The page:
David Bacon's <em>People Under the Trees</em> photo show will hang through June 12.

The first thing you notice is their eyes. Their eyes are filled with hardship, pain, and an immeasurable burden, intensely focused on the work-on the oranges or the broccoli or the wood. These are the eyes of the subjects of David Bacon’s new series of photographs, Living Under the Trees.

The exhibit, currently on display at La Casa de la Raza, portrays the daily lives of California’s migrant workforce. The images depict scenes of Mexican farm workers, who account for over half of California’s agricultural laborers, in everyday life. It should come as no surprise then that most of the photographs show people working-a typical migrant worker toils for 14 hours a day-and are starkly realistic, yet full of color.

The photographs are accompanied by short personal narratives, told firsthand by the people in Bacon’s photos. Surprisingly, their stories are not filled with frustration and despair, but with hope; which is exactly what La Casa Cultural Events Director David Aguilar sees in these immigrants’ eyes. “You may see hopelessness, but I see hope,” he explained. “In Mexico, there is no hope; youths fall easily into drugs or narcotics distribution.” Aguilar says the people in the fields inspire him to do more for his community. In addition to running cultural and youth programs, Aguilar also is an immigration advocate. He helps immigrants to legally obtain American citizenship and strives to promote worker’s rights. “These people are incredible,” Aguilar said, looking at a photo of a poor Triqui family. “They don’t even keep most of the money they make. They send it home to family still in Mexico.”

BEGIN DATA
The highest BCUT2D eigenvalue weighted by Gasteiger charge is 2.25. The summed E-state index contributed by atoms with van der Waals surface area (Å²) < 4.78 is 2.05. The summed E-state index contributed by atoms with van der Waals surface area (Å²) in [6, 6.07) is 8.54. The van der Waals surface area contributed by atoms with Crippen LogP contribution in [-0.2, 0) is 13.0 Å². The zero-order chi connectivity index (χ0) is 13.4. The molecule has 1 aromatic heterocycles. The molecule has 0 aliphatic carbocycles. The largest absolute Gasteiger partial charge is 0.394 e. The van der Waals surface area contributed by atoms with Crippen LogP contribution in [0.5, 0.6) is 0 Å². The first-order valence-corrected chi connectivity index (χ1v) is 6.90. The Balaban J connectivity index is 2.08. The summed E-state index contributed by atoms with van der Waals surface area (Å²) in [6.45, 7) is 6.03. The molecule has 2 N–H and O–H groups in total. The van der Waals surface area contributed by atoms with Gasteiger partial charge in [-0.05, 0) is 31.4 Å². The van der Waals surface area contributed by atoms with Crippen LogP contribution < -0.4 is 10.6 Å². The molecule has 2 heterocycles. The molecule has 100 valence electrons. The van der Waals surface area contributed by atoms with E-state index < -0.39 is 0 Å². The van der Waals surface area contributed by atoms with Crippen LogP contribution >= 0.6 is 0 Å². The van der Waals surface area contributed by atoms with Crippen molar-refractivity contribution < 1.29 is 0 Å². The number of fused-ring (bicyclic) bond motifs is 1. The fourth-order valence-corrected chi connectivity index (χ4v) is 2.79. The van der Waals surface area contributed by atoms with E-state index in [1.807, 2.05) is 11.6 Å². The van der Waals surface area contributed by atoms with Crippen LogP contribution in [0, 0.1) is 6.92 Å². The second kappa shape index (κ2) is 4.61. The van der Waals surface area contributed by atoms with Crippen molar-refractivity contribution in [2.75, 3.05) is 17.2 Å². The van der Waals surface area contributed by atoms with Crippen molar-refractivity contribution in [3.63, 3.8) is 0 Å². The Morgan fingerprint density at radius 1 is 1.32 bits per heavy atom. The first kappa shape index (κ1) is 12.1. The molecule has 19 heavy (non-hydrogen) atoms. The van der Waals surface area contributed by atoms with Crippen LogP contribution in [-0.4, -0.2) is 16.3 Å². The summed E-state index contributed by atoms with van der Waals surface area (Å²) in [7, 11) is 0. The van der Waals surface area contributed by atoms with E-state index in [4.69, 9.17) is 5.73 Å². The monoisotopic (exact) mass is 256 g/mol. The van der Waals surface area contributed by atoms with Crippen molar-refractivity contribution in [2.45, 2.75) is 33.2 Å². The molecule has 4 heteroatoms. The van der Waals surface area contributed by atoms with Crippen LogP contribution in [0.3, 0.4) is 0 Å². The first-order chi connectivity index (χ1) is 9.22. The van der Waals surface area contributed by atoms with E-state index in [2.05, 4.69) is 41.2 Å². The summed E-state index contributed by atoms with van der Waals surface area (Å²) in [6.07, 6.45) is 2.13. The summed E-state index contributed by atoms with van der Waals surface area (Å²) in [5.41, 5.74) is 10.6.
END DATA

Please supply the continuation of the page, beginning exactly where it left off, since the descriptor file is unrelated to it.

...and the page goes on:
This is the real message of Living Under the Trees. Through the exhibit Bacon questions the conditions these people live under but does so in a positive manner, in turn allowing viewers to open their eyes in order to see the hope in others’. Living Under the Trees is on display now through Friday, June 12, at La Casa de la Raza (601 E. Montecito St.) Admission is free. Call 965-8581 or visit crla.org for info


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